Proofpoint has released research identifying that only 17% of hotel brands in Dubai have implemented the recommended and strictest level of DMARC (Domain-based Message Authentication, Reporting & Conformance) protection, which prevents cybercriminals from spoofing their identity and reduces the risk of email fraud. This may leave travellers visiting Dubai open to email fraud from 83% of the hotel chains.
Despite this, encouragingly, the analysis revealed that almost two-thirds of the hotel brands analysed have taken initial steps to protect their customers from email fraud, with 63% publishing a DMARC record. The lack of a DMARC record makes companies potentially more susceptible to cybercriminals spoofing their identity and increases the risk of email fraud targeting their customers. Reject is the strictest and recommended level of DMARC protection, a setting, and policy that blocks fraudulent emails from reaching their intended target.
Emile Abou Saleh, Regional Director, Middle East, and Africa at Proofpoint, said, “The hospitality sector has worked hard to build consumer confidence in the aftermath of COVID-19, rigorously implementing health and safety protocols and accelerating technology adoption to improve the guest experience. However, as our research shows, a majority of hotel brands in Dubai could be doing more to prioritise cybersecurity and ensure their customers are less vulnerable to email fraud. This is crucial given that email remains the number one threat vector for cybercriminals.”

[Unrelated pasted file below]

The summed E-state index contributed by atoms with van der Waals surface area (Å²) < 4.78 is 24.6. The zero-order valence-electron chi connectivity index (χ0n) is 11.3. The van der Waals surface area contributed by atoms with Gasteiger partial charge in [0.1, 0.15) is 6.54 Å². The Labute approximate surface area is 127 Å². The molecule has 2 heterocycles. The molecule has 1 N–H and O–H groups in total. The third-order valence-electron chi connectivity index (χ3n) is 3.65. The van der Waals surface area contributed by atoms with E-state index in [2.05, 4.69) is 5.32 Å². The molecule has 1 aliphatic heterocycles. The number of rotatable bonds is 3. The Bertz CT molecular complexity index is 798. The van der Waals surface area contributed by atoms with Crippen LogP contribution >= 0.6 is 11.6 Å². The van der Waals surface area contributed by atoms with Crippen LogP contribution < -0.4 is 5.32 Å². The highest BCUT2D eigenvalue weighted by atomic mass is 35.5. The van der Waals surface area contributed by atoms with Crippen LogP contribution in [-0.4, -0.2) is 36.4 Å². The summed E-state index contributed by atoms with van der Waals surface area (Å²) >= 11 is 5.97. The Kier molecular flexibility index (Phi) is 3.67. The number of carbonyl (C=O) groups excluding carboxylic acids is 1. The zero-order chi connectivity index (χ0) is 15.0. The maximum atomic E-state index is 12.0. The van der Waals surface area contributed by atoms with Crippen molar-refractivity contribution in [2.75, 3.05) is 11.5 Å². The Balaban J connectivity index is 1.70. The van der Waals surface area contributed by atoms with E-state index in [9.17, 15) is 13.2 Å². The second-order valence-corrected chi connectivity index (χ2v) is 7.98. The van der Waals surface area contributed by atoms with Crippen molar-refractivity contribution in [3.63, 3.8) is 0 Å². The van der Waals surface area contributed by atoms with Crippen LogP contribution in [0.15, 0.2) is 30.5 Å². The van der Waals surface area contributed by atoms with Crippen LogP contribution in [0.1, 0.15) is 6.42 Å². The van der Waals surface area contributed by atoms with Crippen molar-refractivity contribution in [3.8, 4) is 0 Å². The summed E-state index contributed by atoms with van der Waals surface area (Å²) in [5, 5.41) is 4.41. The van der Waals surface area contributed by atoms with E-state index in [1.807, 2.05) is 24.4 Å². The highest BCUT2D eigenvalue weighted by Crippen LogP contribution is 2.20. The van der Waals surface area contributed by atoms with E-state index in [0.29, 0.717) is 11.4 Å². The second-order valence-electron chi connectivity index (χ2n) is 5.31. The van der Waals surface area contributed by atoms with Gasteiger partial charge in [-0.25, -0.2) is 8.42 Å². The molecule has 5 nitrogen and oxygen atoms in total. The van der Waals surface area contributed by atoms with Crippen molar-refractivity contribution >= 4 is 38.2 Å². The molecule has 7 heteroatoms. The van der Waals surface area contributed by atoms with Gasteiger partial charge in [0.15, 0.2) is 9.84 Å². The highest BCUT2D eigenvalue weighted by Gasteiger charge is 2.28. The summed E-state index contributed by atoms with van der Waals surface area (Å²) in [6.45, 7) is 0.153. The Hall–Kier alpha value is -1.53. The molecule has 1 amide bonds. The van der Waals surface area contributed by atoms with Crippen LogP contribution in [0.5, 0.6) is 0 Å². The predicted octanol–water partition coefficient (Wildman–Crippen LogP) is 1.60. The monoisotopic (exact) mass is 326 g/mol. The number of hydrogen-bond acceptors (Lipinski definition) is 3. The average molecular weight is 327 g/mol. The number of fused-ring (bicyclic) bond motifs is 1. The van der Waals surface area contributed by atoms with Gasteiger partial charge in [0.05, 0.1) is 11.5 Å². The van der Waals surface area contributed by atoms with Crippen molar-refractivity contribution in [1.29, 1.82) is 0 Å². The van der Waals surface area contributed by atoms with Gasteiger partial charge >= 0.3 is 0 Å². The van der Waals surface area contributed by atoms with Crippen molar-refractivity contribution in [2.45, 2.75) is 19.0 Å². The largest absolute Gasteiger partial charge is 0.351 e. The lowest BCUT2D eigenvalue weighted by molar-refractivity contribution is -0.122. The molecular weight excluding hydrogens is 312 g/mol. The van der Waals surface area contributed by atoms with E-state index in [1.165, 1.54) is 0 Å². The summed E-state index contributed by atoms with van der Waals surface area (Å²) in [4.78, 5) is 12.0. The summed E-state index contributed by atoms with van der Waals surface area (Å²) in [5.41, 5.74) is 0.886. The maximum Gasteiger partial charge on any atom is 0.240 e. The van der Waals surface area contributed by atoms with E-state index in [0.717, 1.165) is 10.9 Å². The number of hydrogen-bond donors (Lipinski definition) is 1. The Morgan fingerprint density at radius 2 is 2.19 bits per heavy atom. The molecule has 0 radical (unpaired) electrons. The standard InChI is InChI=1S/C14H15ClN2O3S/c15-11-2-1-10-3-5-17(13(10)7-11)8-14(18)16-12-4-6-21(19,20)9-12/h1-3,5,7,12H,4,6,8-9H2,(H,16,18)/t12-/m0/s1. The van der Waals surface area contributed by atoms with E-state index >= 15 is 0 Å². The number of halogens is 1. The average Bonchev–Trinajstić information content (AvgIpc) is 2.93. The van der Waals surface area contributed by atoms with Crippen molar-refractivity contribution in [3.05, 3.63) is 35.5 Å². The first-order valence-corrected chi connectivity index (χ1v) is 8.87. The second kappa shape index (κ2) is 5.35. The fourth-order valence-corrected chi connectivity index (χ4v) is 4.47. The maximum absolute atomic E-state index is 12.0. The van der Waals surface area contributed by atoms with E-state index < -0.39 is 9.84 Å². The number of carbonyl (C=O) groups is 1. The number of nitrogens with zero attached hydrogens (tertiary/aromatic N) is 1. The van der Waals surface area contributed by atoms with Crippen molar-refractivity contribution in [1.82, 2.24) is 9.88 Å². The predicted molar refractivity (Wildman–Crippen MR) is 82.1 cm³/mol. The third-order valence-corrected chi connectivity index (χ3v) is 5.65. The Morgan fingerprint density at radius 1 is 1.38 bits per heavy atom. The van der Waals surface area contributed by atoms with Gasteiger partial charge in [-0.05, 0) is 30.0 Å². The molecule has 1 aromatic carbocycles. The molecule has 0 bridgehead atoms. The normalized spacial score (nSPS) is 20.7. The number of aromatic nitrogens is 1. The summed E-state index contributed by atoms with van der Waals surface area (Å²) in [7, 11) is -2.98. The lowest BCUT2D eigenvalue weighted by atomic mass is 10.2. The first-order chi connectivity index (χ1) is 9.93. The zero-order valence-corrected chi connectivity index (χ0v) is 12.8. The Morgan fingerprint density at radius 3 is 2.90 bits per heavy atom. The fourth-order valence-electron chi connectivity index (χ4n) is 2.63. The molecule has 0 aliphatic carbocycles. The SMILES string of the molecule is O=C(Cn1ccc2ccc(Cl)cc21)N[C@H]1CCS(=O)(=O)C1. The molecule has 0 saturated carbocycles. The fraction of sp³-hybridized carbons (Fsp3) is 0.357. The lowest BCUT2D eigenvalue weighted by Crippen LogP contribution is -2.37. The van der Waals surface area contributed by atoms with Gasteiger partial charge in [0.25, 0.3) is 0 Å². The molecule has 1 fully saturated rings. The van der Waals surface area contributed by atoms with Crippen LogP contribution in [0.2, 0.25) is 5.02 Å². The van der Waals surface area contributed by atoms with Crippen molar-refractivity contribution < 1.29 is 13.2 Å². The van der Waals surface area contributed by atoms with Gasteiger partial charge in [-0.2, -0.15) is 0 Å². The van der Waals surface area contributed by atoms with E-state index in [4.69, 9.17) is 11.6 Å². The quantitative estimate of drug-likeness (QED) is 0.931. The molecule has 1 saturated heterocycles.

The UAE and Dubai’s hospitality industry is preparing for surging demand, amidst the lifting of travel curbs from the US, UK, and Saudi Arabia, and the start of the six-month Expo 2020 in early October 2021. Sensing a prime opportunity from increased demand, cybercriminals may capitalise on the potential increase in email communications to try and trick hotel guests with phishing emails.
DMARC, which is an email validation protocol designed to protect domain names from being misused by cybercriminals, authenticates the sender’s identity before allowing the message to reach its intended designation. It verifies that the purported domain of the sender has not been impersonated and relies on the established DKIM (DomainKeys Identified Mail) and SPF (Sender Policy Framework) standards to ensure the email is not spoofing the trusted domain.
“While hotels have started to implement smart technology solutions to elevate the guest experience and offer personalized services, they should also prioritize deploying adequate email protection and inbound threat blocking capabilities (including deploying DMARC email authentication protocols) to make the hospitality experience better for all,” concluded Emile Abou Saleh.